“There should be no immunity from impunity. Accountability will visit you over time. Maybe not instantly, immediately or not in the near future but eventually it will catch up on you.”
By ANNE MARXZE D. UMIL
MANILA – The conviction of the two soldiers involved in the killing of activist Benjamin Bayles proves that extrajudicial killings are the handiwork of the state and its agents, National Union of Peoples’ Lawyers (NUPL) president Edre Olalia said.
On March 31, Ana Celeste B. Bernad Acting Presiding Judge of Branch 42 Bacolod Regional Trial Court found Private First Class Roger Bajon and PFC Ronnie Caurino guilty for killing Bayles. They were sentenced up to 40 years in prison and ordered to pay the heirs of Bayles a total of P300,000 ($5,722) for indemnity and damages.
The decision came after nearly 12 years since June 14, 2010, when Bayles, while waiting for a ride in a populated barangay in Himamaylan City, Negros Occidental, was shot several times by two motorcycle-riding men with helmets .
Bayles was a Bayan Muna coordinator and a member of the Iglesia Filipina Independiente. The perpetrators were positively identified by their own commanders as members of the 61st Infantry Battalion of the Armed Forces of the Philippines in a hearing back in 2013
“It is a resounding and indubitable proof that extrajudicial killings had been committed by state security forces, in this instance by members of the military. The government cannot, with any credibility say that there are no extrajudicial killings much less its security forces are not engaging in such atrocious acts and more than that, that it is an orchestrated and premeditated policy and practice,” Olalia said in an online interview with Bulatlat.
In a statement, human rights group Karapatan said that the conviction of the two soldiers also “reaffirmed what the facts and circumstances on his killing and that of many victims of extrajudicial executions and human rights violations during Gloria Macapagal-Arroyo’s bloody term have shown all along — that State security forces are behind such crimes against activists and members of progressive groups and that extrajudicial killings are indispensable component of the government’s counterinsurgency program.”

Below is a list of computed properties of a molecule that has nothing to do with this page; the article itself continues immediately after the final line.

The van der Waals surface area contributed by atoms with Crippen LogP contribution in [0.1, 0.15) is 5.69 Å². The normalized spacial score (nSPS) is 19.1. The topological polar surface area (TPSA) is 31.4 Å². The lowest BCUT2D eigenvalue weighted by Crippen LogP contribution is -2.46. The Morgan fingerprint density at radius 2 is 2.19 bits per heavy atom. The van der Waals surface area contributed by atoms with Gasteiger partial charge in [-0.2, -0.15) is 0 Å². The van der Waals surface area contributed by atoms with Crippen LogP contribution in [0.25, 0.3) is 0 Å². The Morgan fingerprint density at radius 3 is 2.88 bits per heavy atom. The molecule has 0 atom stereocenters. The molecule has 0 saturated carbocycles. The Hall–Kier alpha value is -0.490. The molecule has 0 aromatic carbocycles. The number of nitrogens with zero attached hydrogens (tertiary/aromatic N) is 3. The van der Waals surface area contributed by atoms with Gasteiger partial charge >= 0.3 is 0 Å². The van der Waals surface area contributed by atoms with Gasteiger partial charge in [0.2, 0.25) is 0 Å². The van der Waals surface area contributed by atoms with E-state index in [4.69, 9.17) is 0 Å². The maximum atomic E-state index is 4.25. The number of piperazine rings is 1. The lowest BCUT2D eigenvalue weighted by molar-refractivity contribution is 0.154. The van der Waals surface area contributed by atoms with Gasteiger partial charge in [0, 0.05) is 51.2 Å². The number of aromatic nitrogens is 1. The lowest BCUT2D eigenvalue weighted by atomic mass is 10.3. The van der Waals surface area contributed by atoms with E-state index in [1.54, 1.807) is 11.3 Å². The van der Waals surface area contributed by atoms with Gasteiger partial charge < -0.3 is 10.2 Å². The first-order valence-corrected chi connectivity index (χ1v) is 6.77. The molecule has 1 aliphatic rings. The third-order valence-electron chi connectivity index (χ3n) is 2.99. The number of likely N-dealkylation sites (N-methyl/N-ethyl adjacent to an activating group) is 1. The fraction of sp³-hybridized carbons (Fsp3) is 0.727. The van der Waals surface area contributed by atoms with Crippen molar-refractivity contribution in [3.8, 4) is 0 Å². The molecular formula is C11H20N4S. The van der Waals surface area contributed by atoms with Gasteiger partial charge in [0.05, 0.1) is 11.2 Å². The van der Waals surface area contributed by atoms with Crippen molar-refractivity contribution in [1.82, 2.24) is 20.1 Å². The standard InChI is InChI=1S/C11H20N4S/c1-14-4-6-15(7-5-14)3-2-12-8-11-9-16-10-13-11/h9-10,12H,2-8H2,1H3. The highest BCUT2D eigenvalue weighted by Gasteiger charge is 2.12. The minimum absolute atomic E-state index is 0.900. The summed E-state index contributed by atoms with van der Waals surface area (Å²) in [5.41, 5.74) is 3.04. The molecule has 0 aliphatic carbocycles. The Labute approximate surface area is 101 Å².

Karapatan has documented 1,206 victims of extrajudicial killings under Arroyo’s counterinsurgency program Oplan Bantay Laya 1 and 2.
“There should be no immunity from impunity. Accountability will visit you over time. Maybe not instantly, immediately or not in the near future but eventually it will catch up on you. Even if this conviction can be considered a rarity because of the present justice system and political circumstances,” Olalia said.
Olalia also said that this conviction can also serve as a warning to the rank and file police and military officers who, in their defense of their crime, claim to have only been following orders from their superiors.
“This conviction validates our observation that the higher ups or those who call the shots are generally prancing around. These lowly soldiers and policemen, unfortunately, are being left behind. So this is also a warning to these rank and file police and military personnel that they are not bound or obliged legally, much less morally to follow wrong orders or unjust orders. You cannot escape your own punishment.” Olalia said.
While the conviction of the two soldiers is a victory, Olalia said it is hard to celebrate as one of the private lawyers, Ben Ramos, was killed while the case was ongoing.
“This is the biggest tragedy of it all. It took us 12 years, Ben Bayles is gone and Ben Ramos is gone too,” Olalia said.
It is such an irony, he said, that those who are pursuing justice for his client also became a victim of extrajudicial killings, this is why, Olalia said, it is bittersweet.
Ramos, a victim of red-tagging, was killed in November 2018.
“The celebration is muted. It’s like the feeling of someone close to you who passed the bar exam but on the (one) hand, your other friend did not make it,” Olalia said, adding that he and Ramos traveled together to Himamaylan, amid security threats, for the hearing before it was transferred to a court in Bacolod City. Himamaylan is a third class component city, 83 kilometers away from Bacolod.
Justice can be achieved
Olalia said that it may take long to achieve justice, but it is possible if combined with a metalegal approach.
He cited the conviction of Maj. Gen. Jovito Palparan that also took years and the conviction of the killers and torturers of labor leader Rolando Olalia and unionist Leonor Alay-ay, which took three decades.
These successful legal pushbacks, Olalia said, are an achievement despite hardships and dangers that human rights defenders, lawyers, relatives and others face.
Olalia also stressed the importance of continued support to the cases, vigilance and perseverance.
“Because what you are looking after, you highlight so the public may know and those who judge will be more careful, more circumspect, and more conscious basing their decision on the law and facts,” Olalia said. (RTS, RVO)